Board of Nuclear Regulatory Authority to be inaugurated soon
The Board of Directors of the Nuclear Regulatory Authority (NRA) will soon be inaugurated to facilitate the approval of critical regulations to advance the development of Ghana’s Nuclear Power Programme and Project.
Dr Kwaku Afriyie, the Minister for Environment, Science, Technology, and Innovation who told the Ghana News Agency in an interview said the Board had been constituted and approved, therefore, the inauguration would be done upon receipt of the relevant letter from the Office of the Chief of Staff.
The interview was to find out the cause of the delay in putting the Board in place since the tenure of the previous one ended in December 2020. Members are appointed by the President in accordance with Article 70 of the 1992 Constitution. Dr Afriyie explained that the delay was due to the sensitive and specialised nature of nuclear technology and the importance of its effective regulation.
“It is a very important institution and that is why it has taken a long time for its board to be constituted,” he stated. “It needed a careful selection because that is one of the key institutions, without which Ghana cannot proceed with its Nuclear Power Programme/Project”.
The Minister said the government remained committed to the Nuclear Power Programme/Project, hence the recent approval by the President for the inclusion of nuclear technology into the national power generation mix.
The development and processing of some critical regulations for Ghana’s Nuclear Power Project have been impeded due to the absence of the governing body for the NRA.
The NRA is one of the three key institutions responsible for the development of Ghana’s first Nuclear Power Programme/Project.
The others are the Ghana Nuclear Power Programme Organisation (GNPPO) and the Nuclear Power (NPG), the Owner/Operator of the first proposed Nuclear Power Plant.
According to the NRA Act 2015 (Act 895) the Authority’s governing body must consist of a Chairperson, the Director-General, one representative of the Environmental Protection Agency not below the rank of a director, one representative of the National Security Council not below the rank of a director, and three other members with cognate background and experience in the Sciences, at least one of whom is a woman.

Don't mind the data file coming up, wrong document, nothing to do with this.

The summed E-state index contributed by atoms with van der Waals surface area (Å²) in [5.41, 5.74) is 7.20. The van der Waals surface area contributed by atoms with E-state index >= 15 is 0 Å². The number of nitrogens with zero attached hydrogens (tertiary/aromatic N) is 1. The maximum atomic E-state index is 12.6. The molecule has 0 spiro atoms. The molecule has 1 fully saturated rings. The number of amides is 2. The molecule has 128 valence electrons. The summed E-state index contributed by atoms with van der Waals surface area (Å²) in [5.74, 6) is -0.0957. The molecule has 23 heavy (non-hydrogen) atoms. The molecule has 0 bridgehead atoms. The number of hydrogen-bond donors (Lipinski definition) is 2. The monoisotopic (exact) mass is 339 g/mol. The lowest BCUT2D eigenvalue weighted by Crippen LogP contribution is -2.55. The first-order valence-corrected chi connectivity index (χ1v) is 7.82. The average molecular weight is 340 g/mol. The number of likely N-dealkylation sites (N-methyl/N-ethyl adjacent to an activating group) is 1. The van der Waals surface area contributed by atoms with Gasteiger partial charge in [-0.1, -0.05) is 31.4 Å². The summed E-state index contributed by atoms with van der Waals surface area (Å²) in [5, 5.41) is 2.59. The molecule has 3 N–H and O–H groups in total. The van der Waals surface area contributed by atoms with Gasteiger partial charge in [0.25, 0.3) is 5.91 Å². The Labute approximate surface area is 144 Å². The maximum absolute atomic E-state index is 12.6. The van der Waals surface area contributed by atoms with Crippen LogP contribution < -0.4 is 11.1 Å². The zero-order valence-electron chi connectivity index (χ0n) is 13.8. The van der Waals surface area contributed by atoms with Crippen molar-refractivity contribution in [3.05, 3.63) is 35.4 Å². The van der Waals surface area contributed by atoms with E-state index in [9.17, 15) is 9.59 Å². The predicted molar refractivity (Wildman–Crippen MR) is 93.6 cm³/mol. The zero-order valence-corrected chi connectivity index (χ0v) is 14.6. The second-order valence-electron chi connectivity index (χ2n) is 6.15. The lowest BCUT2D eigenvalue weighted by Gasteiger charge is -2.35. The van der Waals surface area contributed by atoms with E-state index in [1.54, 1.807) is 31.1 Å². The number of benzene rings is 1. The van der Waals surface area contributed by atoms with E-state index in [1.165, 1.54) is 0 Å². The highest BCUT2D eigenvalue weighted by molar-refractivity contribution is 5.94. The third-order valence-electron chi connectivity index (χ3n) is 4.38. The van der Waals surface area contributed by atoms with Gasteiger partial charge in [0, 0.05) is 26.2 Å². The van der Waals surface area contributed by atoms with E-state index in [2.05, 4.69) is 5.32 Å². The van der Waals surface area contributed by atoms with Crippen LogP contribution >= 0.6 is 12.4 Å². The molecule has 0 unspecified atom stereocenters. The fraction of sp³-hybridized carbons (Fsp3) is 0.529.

A member of the Board appointed otherwise than by reason of that member’s office shall, hold office for a period not exceeding three years and is eligible for re-appointment; but a member shall not be appointed for more than two consecutive terms.
The Authority is mandated to ensure that radiation and nuclear energy is used by only persons authorised under the Act, for peaceful purposes. It is also to provide protection of persons and the environment against the harmful effects of radiation hazards; and pursue and ensure strict compliance with the Act and the Regulations.
It is also to facilitate the development of national policies on the regulation and management of activities and practices with respect to—nuclear safety and research, security of nuclear and radioactive materials; radiation.
The NRA regulates the introduction of radiation sources, nuclear materials, equipment or practices that expose workers, patients, the public and the environment to radiation; issue, modify, suspend or revoke authorisation, and determine conditions for authorisation; among other functions.
The GNA has learnt that some 15 draft regulations vital to meeting the second and third phases of Ghana’s Nuclear Programme/Project, as requested by the International Atomic Energy Agency (IAEA), can be submitted to the Attorney General’s Office once they receive the approval of the Board.
They include those on Basic Ionising Radiation Control, Safeguards, Radioactive Waste Management, Site Evaluation, and Requirements for Technical Services.
The rest are on Nuclear Security, Emergency Preparedness and Response, Licensing of Nuclear Installations, and Integrated Management System.
“This function cannot be sub-let to any other institution except the NRA which has the sole authority under section Five of Act 895 to exchange information and cooperate with regulatory authorities of other countries and relevant international organisations on matters of nuclear safety, nuclear security, and safeguards,” an expert told the GNA.
To have clean, reliable, safe power and ensure secure and smooth energy transition, Ghana decided to include nuclear power in its energy mix – solar, hydropower, and thermal.
The deployment of nuclear power in Ghana is also in line with the country’s Green Energy Solutions commitments and the government’s medium to long-term strategy of actualising industrialisation and sustainable socio-economic development, the government has said.
Energy experts estimate that from 2025, the base load power from the Akosombo and Kpong Hydropower Plants, will reduce from the current 32 per cent to about 25 percent.
Source: Jerry John Akornor